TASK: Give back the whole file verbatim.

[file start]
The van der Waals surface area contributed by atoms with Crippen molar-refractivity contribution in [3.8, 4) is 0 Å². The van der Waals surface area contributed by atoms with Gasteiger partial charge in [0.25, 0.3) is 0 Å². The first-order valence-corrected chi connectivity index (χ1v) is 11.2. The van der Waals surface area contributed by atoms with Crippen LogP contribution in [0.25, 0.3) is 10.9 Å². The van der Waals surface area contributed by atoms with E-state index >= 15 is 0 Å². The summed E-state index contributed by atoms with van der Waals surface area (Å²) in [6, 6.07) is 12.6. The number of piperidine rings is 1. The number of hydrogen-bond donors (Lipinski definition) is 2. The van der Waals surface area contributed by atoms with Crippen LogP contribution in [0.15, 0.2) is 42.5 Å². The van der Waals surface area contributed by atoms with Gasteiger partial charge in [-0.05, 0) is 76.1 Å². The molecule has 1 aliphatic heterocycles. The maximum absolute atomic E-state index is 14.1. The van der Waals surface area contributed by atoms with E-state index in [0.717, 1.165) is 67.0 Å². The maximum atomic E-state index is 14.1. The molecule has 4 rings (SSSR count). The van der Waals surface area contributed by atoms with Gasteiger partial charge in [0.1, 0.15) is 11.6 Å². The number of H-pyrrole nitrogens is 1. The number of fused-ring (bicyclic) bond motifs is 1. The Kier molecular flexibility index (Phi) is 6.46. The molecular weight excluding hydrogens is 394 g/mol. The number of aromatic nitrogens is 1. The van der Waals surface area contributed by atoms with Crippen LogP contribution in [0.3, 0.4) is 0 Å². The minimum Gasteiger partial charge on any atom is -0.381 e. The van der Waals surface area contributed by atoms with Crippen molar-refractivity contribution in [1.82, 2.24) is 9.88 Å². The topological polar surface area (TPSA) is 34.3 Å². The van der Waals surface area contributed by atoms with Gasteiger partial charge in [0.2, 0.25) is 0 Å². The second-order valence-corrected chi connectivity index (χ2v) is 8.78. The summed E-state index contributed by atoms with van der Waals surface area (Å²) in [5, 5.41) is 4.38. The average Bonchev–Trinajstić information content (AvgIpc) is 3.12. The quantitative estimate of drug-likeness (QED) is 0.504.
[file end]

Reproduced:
The van der Waals surface area contributed by atoms with Crippen molar-refractivity contribution in [3.8, 4) is 0 Å². The van der Waals surface area contributed by atoms with Gasteiger partial charge in [0.25, 0.3) is 0 Å². The first-order valence-corrected chi connectivity index (χ1v) is 11.2. The van der Waals surface area contributed by atoms with Crippen LogP contribution in [0.25, 0.3) is 10.9 Å². The van der Waals surface area contributed by atoms with E-state index >= 15 is 0 Å². The summed E-state index contributed by atoms with van der Waals surface area (Å²) in [6, 6.07) is 12.6. The number of piperidine rings is 1. The number of hydrogen-bond donors (Lipinski definition) is 2. The van der Waals surface area contributed by atoms with Crippen LogP contribution in [0.15, 0.2) is 42.5 Å². The van der Waals surface area contributed by atoms with Gasteiger partial charge in [-0.05, 0) is 76.1 Å². The molecule has 1 aliphatic heterocycles. The maximum absolute atomic E-state index is 14.1. The van der Waals surface area contributed by atoms with E-state index in [0.717, 1.165) is 67.0 Å². The maximum atomic E-state index is 14.1. The molecule has 4 rings (SSSR count). The van der Waals surface area contributed by atoms with Gasteiger partial charge in [0.1, 0.15) is 11.6 Å². The number of H-pyrrole nitrogens is 1. The number of fused-ring (bicyclic) bond motifs is 1. The Kier molecular flexibility index (Phi) is 6.46. The molecular weight excluding hydrogens is 394 g/mol. The number of aromatic nitrogens is 1. The van der Waals surface area contributed by atoms with Crippen LogP contribution in [0.3, 0.4) is 0 Å². The minimum Gasteiger partial charge on any atom is -0.381 e. The van der Waals surface area contributed by atoms with Crippen molar-refractivity contribution in [1.82, 2.24) is 9.88 Å². The topological polar surface area (TPSA) is 34.3 Å². The van der Waals surface area contributed by atoms with Gasteiger partial charge in [0.2, 0.25) is 0 Å². The second-order valence-corrected chi connectivity index (χ2v) is 8.78. The summed E-state index contributed by atoms with van der Waals surface area (Å²) in [5, 5.41) is 4.38. The average Bonchev–Trinajstić information content (AvgIpc) is 3.12. The quantitative estimate of drug-likeness (QED) is 0.504.